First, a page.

Explore this issueApril/May 2016
Nobody really knows when cheese making started. Several myths describe how cheese making originated with one of the most popular legends dating back 4,000 years ago. It describes an Arab trader who had to cross the desert and he carried milk in a pouch made from a sheep’s stomach. Since there was rennet in the lining of the pouch, and with the heat generated by the sun, the milk separated into whey and curd. When he tasted the whey in the evening, he found that it satisfied his thirst, and the curd his hunger.
According to recent findings by the research group of Richard Evershed from the University of Bristol, cheese making dates back to the Neolithic period, much before the Arab trader story. His group found traces of dairy fat in ancient ceramic fragments, supposedly used as cheese-strainers, in Poland, which suggest that people have been making cheese in Europe for up to 7,500 years.
However, some of the cheeses we know today, like Gouda, Parmesan, and Cheddar, have their beginning in the Middle Ages.
The mass production of rennet is said to have started around 1860 and industrial cheese production followed in the 20th century.
Types of Cheeses
Considering that cheese is made from a single ingredient, milk, how is it possible to have so many different types of this product? There are many factors affecting cheese making, from the milk source and its quality to several factors involved during production.
How many varieties of cheeses are being produced? This is a difficult question to answer. Cheese can be classified using different criteria. Such as milk source (e.g. cows, goat, sheep, or buffalo milk), softness degree (soft, semi-soft, semi-hard, and hard), by geography (country or region), production method, curing or ripening duration, fat content, etc. According to the International Dairy Federation, there are 500 types of cheese. Sandine and Elliker mention 1,000 and the website Cheese.com references more than 1,700 different cheeses.
The Global Cheese Market
As previously mentioned, large scale industrial production of cheese emerged in the 19th century and exhibited breath-taking growth. By the end of the 19th century, the industry was reported to have produced 98 million kilogram (kg) of cheese per year and by end of the 20th century, it was already 10 times as much. It is estimated that in the U.S., about 30 percent of all milk goes into cheese production. And the global cheese market is estimated to have a value of U.S. $80 billion and will reach U.S. $105 billion in three years from now, with a healthy growth of a CAGR of 4.4 percent.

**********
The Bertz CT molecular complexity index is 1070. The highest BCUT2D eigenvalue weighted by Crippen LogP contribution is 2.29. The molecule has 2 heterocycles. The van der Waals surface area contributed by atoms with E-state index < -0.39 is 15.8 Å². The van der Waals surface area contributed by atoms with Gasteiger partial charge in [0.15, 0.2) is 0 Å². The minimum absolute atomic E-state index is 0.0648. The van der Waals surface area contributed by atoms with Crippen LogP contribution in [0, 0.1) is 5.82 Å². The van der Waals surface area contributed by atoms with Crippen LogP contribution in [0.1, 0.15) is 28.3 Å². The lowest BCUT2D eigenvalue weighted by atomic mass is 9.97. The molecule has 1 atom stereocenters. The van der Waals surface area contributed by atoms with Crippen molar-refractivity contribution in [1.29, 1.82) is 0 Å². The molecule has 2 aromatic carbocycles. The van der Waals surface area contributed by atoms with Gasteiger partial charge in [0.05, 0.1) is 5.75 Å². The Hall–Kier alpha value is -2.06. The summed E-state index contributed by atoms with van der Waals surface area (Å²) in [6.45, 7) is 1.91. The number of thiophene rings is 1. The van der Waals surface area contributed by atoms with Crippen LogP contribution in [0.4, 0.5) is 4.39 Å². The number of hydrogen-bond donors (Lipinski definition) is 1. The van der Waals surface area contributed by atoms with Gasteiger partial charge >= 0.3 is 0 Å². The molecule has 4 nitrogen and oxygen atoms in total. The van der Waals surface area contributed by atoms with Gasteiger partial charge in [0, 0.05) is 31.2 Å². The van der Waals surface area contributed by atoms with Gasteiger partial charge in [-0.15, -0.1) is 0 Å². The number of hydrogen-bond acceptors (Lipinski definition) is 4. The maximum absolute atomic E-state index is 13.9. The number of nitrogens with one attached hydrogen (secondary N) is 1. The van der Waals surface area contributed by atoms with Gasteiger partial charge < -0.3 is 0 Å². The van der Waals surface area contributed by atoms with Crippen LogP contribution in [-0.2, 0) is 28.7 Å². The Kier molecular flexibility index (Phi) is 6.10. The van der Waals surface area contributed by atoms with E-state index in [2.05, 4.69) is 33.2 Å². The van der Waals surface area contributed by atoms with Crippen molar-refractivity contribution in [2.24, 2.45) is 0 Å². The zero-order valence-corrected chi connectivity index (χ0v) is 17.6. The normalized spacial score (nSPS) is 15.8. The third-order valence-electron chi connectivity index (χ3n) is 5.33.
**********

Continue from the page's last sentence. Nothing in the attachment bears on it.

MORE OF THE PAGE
Specifically for Parmigiano Reggiano, the production of cheese wheels levels around 3.3 million per year, limited by the geographic region in which it can be produced and the amount of milk coming from that region. Based on the sales price of approximately U.S. $18/kg at a major Italian supermarket (price on Jan. 16, 2016) and the average weight of a cheese wheel of 38 kg, this results in a total U.S. $2.2 billion sales value—which gives plenty of incentive for fraud.
What is Food Fraud
Food fraud encompasses two aspects: the deliberate misrepresentation of a product, e.g. a champagne label on a bottle that contains sparkling wine from a region other than the French champagne; and the deliberate modification of a product, e.g. by dilution, addition, or replacement of an expensive ingredient with a cheap one.
Although not the oldest business in the world, food fraud is not far from it. In 1820, the first book on food adulteration (and methods of detection) was written by Fredrick Accum, a German chemist living in London. The subtitle on the cover features cheese as a product of adulteration. The chapter on cheese adulteration is titled “Poisonous Cheese” and discusses the addition of red lead to annatto for coloring. Today, the addition of red lead is less likely, however, a look at the USP Food Fraud Database reveals that other adulterants are being used.